The international consensus of the definition of the Precautionary Principle is:

“When human activities may lead to morally unacceptable harm that is scientifically plausible but uncertain, actions shall be taken to avoid or diminish that harm.”

And this brings me to my second concern about the House of Lords report, wherein Professor Rosemary Hails states that:

“the Precautionary Principle properly applied would also take into account the risks of not developing a particular technology and the benefits forgone. It is a misuse of the Precautionary Principle that has led us to this place.”

This reconstitution of the Precautionary Principle is a matter of great concern and has already been discussed at some length by the House of Commons Science and Technology Committee in their Fifth Report: Advanced Genetic Techniques for Crop Improvement: Regulation, Risk and Precaution wherein Sir Mark Walport framed the precautionary principle not as a response to scientific uncertainty, but as a guide to evidence-based decision-making. He said:

“Decisions must be informed by the best evidence and expert advice. The application of the ‘precautionary principle’ can help to guide this. This simple idea just means working out and balancing in advance all the risks and benefits of action or inaction, and to make a proportionate response. All too often, people citing this principle simply overreact: if there is any potential hazard associated with an activity, then it should not be done, or, if it is already being done, it should be stopped.”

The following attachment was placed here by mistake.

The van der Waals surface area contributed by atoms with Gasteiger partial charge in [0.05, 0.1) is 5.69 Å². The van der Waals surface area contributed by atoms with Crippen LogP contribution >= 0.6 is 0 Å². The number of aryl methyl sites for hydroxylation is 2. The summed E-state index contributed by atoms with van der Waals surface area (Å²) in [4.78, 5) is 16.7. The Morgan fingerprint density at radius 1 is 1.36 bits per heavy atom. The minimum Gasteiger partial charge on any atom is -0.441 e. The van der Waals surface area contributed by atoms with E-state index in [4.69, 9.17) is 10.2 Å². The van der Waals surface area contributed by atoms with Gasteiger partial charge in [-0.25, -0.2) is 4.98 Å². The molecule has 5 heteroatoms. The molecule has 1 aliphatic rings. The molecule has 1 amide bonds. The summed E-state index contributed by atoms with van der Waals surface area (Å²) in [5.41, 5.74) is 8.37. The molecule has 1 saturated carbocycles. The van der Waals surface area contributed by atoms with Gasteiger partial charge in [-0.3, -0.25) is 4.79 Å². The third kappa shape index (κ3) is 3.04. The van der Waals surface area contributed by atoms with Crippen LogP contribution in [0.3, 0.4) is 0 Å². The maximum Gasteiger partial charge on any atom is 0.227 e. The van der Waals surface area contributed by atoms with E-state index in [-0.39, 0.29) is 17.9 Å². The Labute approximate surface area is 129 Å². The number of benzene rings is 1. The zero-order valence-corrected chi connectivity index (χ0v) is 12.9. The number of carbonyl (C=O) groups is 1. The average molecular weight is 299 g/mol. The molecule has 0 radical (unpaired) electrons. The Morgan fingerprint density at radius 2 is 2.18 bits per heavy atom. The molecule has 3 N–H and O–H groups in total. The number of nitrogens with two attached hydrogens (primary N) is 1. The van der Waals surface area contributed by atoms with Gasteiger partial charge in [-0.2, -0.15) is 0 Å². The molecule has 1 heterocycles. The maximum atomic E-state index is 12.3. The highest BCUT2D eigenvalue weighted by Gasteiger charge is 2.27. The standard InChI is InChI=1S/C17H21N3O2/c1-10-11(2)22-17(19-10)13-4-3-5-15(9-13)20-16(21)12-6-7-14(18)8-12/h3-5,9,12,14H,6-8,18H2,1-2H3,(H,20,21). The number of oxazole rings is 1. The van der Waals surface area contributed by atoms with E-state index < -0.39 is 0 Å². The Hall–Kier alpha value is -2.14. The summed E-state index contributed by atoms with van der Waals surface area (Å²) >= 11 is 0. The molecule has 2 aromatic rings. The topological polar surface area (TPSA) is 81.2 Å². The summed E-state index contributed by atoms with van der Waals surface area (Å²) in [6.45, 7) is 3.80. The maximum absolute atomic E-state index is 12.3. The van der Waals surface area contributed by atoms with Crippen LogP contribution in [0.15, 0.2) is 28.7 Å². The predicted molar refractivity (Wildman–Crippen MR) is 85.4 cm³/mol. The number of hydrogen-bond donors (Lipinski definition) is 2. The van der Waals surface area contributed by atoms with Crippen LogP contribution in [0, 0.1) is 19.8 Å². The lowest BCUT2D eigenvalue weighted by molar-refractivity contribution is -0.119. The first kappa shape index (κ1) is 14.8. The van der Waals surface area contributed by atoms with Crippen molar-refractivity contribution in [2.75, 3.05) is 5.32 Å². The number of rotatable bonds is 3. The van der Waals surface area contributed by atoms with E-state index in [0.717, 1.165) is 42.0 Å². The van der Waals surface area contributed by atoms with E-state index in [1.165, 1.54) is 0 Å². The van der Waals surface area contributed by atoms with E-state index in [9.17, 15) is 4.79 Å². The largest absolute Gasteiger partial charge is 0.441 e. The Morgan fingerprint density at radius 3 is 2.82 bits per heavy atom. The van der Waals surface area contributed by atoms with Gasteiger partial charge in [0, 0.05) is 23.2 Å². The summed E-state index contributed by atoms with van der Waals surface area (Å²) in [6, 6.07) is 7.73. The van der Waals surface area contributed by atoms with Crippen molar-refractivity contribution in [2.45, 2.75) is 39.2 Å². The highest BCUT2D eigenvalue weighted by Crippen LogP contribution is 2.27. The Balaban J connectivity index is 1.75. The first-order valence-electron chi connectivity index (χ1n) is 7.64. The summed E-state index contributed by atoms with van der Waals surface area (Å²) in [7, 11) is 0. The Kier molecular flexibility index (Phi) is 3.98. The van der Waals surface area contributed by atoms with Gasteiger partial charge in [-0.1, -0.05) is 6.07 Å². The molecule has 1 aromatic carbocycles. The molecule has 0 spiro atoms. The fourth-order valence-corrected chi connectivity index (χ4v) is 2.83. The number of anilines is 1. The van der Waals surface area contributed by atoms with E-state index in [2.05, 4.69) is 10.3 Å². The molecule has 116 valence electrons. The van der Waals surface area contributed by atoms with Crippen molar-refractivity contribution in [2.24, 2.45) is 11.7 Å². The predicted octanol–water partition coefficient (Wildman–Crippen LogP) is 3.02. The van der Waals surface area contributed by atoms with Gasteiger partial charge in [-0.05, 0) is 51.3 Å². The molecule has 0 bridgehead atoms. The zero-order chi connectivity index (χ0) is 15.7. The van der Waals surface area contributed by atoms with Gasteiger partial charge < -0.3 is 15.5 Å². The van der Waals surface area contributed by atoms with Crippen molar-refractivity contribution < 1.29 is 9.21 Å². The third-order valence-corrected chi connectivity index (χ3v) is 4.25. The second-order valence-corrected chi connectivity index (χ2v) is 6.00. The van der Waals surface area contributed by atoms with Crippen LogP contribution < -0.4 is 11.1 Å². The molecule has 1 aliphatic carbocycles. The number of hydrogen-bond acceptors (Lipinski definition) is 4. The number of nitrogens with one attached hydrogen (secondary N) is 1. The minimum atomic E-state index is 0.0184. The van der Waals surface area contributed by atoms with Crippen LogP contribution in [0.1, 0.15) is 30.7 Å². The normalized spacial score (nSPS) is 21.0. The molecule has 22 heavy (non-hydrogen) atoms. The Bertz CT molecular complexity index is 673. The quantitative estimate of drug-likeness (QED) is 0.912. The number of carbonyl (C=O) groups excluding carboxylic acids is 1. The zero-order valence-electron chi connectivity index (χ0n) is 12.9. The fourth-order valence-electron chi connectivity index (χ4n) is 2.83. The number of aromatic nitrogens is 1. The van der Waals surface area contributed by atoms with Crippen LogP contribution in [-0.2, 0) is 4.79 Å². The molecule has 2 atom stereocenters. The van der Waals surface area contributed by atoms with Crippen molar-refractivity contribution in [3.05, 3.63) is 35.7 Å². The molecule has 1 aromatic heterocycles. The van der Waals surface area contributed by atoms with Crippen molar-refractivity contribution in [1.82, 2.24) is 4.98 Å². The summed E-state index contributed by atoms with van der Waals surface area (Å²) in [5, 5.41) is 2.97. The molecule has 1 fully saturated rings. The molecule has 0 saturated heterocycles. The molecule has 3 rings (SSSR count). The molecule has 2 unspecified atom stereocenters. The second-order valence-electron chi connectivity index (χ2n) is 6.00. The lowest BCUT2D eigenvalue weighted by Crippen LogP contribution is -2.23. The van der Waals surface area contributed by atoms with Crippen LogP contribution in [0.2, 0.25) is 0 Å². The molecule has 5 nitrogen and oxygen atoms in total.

By removing the imperative for evidence and advice that is provided to governments to be based on the principles and rigour of scientific enquiry, the report is effectively providing ministers with a means of bypassing environmental legislation. A recent example of this is when George Eustice MP recently cited food security as a reason to maintain the use of neonicotinoid pesticides under this bastardised definition of the Precautionary Principle.

If it were as simple as Sir Mark maintains to identify and stop hazardous activities we would not be facing some of the world’s current health and environmental catastrophes. That is why we must legislate against them and that is why scientific evidence needs to be the basis for that legislation. And when that evidence is lacking or inconclusive, aren’t we safer not taking the risk in the first instance?  If, as Prof. Hails maintains we need to consider the risks of not using certain technologies for their potential benefits we have to ask ourselves whose benefits are we talking about.

The Great Pottery Throw Down

The title of this blogpost is taken from the latest BBC television series that has just finished screening in the UK. The premise for this series is based on the model developed for the hugely successful The Great British Bake Off, in which contestants compete against each other day-after-day to produce a variety of baked goods that are then judged by experts. Replace baked goods for ceramics and you will have grasped the intricacies of The Great Pottery Throw Down in its entirety. But what, if anything, is the significance of this to the study of invertebrates?